Lebanon Facing Furious Protests After Explosion
After a massive explosion left at least 158 people dead and devastated broad swaths of Beirut, protesters are up in arms over what they say have been years of government ineptitude and corruption.
The explosion on the docks last week was caused by 2,750 tons of ammonium nitrate, which had been stored in a warehouse without any safety precautions since 2014. The warehouse’s proximity to heavily populated areas of the Lebanese capital led to widespread damage—including injuring thousands of people.
Between 5,000 and 10,000 people gathered for the protest on Saturday, marching from one of the most devastated areas near the port to Martyr’s Square in Beirut’s central district. Clashes between demonstrators and security forces quickly turned violent, with demonstrators hurling rocks and security forces responding with batons, tear gas, and rubber bullets, The New York Times reports. By Saturday night, protesters had stormed three government ministries, spray-painting messages on walls and throwing papers out of windows.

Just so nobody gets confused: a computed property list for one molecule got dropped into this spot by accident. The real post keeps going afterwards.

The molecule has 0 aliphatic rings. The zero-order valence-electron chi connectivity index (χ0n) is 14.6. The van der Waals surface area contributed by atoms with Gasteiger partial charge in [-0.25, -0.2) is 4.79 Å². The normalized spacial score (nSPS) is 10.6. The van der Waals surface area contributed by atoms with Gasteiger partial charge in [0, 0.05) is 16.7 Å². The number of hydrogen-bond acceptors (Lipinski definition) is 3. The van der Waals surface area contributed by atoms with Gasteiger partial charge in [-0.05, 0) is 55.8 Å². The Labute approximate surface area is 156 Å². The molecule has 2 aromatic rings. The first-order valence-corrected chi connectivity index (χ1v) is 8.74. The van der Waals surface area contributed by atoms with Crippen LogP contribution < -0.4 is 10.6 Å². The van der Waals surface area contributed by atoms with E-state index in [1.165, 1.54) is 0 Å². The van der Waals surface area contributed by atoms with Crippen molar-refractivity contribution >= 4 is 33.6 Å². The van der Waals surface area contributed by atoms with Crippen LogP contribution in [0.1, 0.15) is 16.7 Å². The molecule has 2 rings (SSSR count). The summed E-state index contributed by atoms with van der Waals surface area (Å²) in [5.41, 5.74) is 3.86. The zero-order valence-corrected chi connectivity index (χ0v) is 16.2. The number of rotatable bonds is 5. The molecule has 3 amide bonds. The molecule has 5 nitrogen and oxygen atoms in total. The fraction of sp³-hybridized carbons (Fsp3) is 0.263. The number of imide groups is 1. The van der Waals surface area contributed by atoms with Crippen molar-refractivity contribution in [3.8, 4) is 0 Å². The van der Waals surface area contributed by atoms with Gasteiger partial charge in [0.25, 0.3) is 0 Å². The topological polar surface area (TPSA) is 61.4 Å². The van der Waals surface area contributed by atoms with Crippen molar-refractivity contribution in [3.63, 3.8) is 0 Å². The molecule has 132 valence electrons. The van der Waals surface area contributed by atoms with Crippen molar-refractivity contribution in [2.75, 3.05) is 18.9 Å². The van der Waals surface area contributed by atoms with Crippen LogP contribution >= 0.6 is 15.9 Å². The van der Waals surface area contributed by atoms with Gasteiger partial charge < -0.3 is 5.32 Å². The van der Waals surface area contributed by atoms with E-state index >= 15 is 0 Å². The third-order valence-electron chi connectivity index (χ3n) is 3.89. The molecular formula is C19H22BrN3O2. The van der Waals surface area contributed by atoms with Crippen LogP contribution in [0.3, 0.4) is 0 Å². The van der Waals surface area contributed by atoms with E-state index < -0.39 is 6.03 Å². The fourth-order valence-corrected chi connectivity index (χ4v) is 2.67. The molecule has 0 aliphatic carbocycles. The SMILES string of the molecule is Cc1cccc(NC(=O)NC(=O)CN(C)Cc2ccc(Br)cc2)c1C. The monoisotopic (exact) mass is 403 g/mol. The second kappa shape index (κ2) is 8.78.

Protests continued throughout the weekend, and resignations from three members of the government cabinet did little to quell frustrations, BBC reports. Anti-government protests over the weekend were the largest since October 2019, when demonstrators marched to protest the ongoing economic crisis, Reuters notes.
Lebanon was in the midst of multiple crises before the explosion—its economy has sunk, banks have refused to let depositors access their money, and unemployment and inflation are on the rise, the Times notes. Amid all this, daily coronavirus cases were spiking, and parts of the country were undergoing lengthy power cuts. UN agencies warn that a humanitarian crisis is likely unless food and medical aid are quickly delivered.
Officials estimate that the explosion caused more than $3 billion of direct damage, bringing Lebanon’s collective economic losses closer to $15 billion, according to the BBC.